Russia has sufficient resources to increase gas supplies to Europe, but their development requires investment, so long-term contracts are needed. This was announced on Saturday, January 15, by Deputy Prime Minister Alexander Novak.
“We can supply, we have huge resources. But any production is an investment project that takes time for the project to pay off and attract investments. Therefore, there should be a clear marketing policy. Therefore, we have always advocated that long-term contracts, first of all, be the energy security system for consumers who use such energy carriers,” Novak said on the air of the Rossiya 1 TV channel.
The Deputy Prime Minister noted that the Russian Federation fulfilled all of its long-term supply contracts last year.
According to Novak, the cause of the energy crisis was the short-sighted policy of the European Union and the European Commission, which over the past few years has simply purposefully refused long-term contracts.
On January 9, Izvestia reported that the new year had presented Europe with a gift in the context of the gas crisis: due to abnormally warm weather, gas prices fell. Futures for this energy source at the beginning of the year tested $800 per 1,000 cubic meters. m and fixed at the level of $1000 in the first week of January. Experts recalled that winter is not over yet and prices are still at a fairly high level. However, with the launch of Nord Stream 2, quotes may return to the levels of the first half of 2021, experts said.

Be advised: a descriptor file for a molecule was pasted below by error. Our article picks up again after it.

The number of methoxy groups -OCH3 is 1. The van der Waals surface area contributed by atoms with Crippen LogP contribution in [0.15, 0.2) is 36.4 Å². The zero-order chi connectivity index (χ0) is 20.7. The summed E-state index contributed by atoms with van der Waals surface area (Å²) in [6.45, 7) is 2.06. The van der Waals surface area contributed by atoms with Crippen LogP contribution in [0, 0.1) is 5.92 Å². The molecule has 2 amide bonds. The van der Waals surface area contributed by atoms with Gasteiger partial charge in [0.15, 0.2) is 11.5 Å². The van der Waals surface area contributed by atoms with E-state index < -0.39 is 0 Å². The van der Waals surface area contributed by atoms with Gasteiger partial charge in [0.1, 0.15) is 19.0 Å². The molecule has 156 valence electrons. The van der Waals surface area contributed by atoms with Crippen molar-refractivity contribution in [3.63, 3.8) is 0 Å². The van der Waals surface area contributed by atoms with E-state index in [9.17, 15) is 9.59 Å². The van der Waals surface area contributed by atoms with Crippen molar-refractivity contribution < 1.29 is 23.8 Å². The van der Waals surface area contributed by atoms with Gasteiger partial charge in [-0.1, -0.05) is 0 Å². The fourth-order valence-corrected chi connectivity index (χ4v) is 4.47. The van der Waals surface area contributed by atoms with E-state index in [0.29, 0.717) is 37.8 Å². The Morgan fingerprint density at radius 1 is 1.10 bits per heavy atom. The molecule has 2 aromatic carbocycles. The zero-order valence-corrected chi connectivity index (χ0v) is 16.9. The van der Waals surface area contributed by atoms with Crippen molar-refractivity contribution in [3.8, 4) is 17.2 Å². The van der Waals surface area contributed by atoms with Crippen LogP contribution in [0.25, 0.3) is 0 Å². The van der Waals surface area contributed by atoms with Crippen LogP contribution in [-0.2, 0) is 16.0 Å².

On December 29, Novak said that Russia is ready to increase gas supplies to Europe, but this requires the signing of long-term contracts. He said that the country has a resource base that allows it to meet the demand of European consumers for fuel in any volume.
On December 25, a representative of Gazprom, Sergei Kupriyanov, noted that the accusations against Russia and Gazprom of insufficient gas supplies to the European market are not true. In addition, a representative of Gazprom said that the Russian company supplied Germany with 50.2 billion cubic meters in 2021. m, which is 5.3% more than last year.
The day before, Gazprom reported that Europe had withdrawn more than 41% of the volume pumped in 2021 from underground gas storage facilities (UGS). In addition, on December 21 and 22, records were set for gas extraction from European UGSFs per day – 700 million cubic meters. m and 712 million cubic meters. m respectively.